Mafa Wong Man-lai had reason to be excited when a Hong Kong court ruled last Wednesday that same-sex married couples were eligible for public housing. It would give her and her girlfriend a more affordable option when they were ready to move in together. But then, reality hit home.
To qualify, the couple must first be married, and there is no such option for them in Hong Kong, which does not allow same-sex marriage
Tying the knot overseas was the only viable option, but the bill is not one someone who earns less than HK$10,000 a month waiting tables at a Japanese restaurant can easily afford.
“I wouldn’t say the [ruling] was not helpful. But the hurdle still stands, and it’s quite difficult for us to get married,” the 25-year-old said.
On Wednesday, Hong Kong’s High Court ruled the government’s policy of denying same-sex couples the right to apply for public housing was unlawful and unconstitutional.
Hong Kong law still does not provide for same-sex marriage. But following a string of court challenges in recent years, same-sex marriage is now recognised to a certain extent, including applications for spousal visas, tax declaration, and – since Wednesday – applications for public housing.
The case, the first to contest a government policy that discriminated against low-income, same-sex couples, was brought by 25-year-old gay man Nick Infinger, a permanent resident. The Housing Authority denied he and his partner’s application for public housing as a married couple, even though they are legally married in Canada.
The ruling effectively allowed same-sex married couples to submit their applications as an “ordinary family” rather than a single person, which could shorten their wait for a subsidised flat by years.
A study from Hong Kong University’s Centre for Comparative and Public Law submitted into evidence showed that LGBT individuals would have to wait 12 years longer than heterosexual couples for public housing.
During the trial, lawyers for the government argued that granting same-sex married couples the same housing rights could spread thin social resources for heterosexual families.
But even after the verdict, reactions from the LGBT community have been lukewarm to a degree, with some expressing reservations about how much things will really change.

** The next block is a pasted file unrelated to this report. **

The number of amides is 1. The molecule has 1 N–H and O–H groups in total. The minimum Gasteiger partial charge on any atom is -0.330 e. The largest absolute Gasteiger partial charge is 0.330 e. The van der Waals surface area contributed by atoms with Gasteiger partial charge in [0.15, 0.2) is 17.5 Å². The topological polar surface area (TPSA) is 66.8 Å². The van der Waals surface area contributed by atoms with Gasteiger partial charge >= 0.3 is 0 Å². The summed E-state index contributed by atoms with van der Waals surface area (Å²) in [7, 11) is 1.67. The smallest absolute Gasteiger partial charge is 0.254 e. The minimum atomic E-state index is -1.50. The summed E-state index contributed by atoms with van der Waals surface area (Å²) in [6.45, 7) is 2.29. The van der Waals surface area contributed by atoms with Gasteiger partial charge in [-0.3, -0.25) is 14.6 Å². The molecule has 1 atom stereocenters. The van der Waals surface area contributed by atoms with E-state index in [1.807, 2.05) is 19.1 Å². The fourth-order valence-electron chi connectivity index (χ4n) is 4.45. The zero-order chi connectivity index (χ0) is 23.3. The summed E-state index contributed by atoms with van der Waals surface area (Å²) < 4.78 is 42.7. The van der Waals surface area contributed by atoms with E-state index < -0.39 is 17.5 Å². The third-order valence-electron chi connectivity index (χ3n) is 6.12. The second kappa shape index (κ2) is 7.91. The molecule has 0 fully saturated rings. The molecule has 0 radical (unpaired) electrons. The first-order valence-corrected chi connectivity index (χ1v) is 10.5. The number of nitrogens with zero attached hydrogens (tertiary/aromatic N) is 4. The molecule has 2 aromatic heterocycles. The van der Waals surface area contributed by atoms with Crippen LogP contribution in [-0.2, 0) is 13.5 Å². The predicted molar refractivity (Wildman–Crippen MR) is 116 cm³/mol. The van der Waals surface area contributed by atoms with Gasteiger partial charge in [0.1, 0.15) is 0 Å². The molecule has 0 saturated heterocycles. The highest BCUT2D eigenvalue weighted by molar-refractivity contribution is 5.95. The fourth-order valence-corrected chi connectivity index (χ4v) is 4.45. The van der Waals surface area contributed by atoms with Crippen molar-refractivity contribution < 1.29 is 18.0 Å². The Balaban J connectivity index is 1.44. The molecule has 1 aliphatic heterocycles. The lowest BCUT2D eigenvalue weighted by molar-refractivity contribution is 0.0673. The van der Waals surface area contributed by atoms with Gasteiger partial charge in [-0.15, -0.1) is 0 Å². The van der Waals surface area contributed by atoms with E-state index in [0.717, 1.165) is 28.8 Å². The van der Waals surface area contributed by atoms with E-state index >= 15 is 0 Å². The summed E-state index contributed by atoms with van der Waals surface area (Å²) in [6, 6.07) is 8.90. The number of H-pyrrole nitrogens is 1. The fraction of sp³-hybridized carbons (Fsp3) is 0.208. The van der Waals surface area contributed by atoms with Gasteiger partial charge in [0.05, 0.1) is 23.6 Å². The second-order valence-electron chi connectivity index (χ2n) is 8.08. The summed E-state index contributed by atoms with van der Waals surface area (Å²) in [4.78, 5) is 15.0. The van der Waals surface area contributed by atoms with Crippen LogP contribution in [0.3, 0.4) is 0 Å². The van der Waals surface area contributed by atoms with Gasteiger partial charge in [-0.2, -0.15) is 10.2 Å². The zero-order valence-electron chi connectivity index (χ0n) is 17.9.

Tommy Chen, spokesman for the advocacy group Rainbow Action, described an inherent dichotomy in the situation – people who can afford to get married overseas likely would not be applying for public housing in the first place. Those who do need it, meanwhile, cannot afford to go abroad to get married.
In fact, the Housing Authority said they had only ever received one application from an LGBT candidate: Nick Infinger.
Wong has done the maths.
“For the ring alone, it’s going to cost me HK$10,000,” she said. “Then you need the flight tickets and accommodation.
“We probably need to pay for an agent, too, because we don’t know the procedure and how to get a lawyer and whatnot.”
A return flight to Taiwan, which legalised same-sex marriage last year, would only cost about HK$1,000 a head. Unfortunately, the cross-strait jurisdiction does not wed foreigners hailing from countries that do not allow same-sex marriage.
Popular destinations such as Canada, New Zealand and Iceland, meanwhile, can easily cost five to 10 times that much. Wong also thought about invited friends and family.
While not on the top of their agenda, Wong and her girlfriend did hope to get their own space one day, because her mother, who disapproved of the relationship, gave them a hard time whenever her girlfriend visited, she said.
She figured she would save up, and keep public housing as one of her options. “It could save us a lot of rent,” she explained.
For Andy, not his real name, the ruling came too late. The 47-year-old met his boyfriend in 2008, before moving the following year to Taiwan, where his boyfriend pursued his studies.
He applied for public housing in Hong Kong in 2012 under his own name, fearing they might not have a place to stay together upon their return.
But the application was obviously not ready when they returned in 2015. So Andy turned to the private market, where he experienced another form of subtle discrimination.
The couple rented a subdivided flat in Sham Shui Po, but did not dare tell the landlord both of them would be living in it, or that they were a couple.
“We needed to stay low-key,” he said, for fear the landlord may terminate their contract because of their relationship.
Since then, his boyfriend has secured a decent job that has made public housing unnecessary.
Yet even if they were still eligible, he had little hope.
“You are still in their queue. And how long you have to wait for is under their control,” he said.
More from South China Morning Post:
- Support for same-sex marriage in Hong Kong grows as new study shows attitudes to LGBT community are changing in city
- Refusal to give married same-sex Hong Kong couple public housing ‘unconstitutional’, rules High Court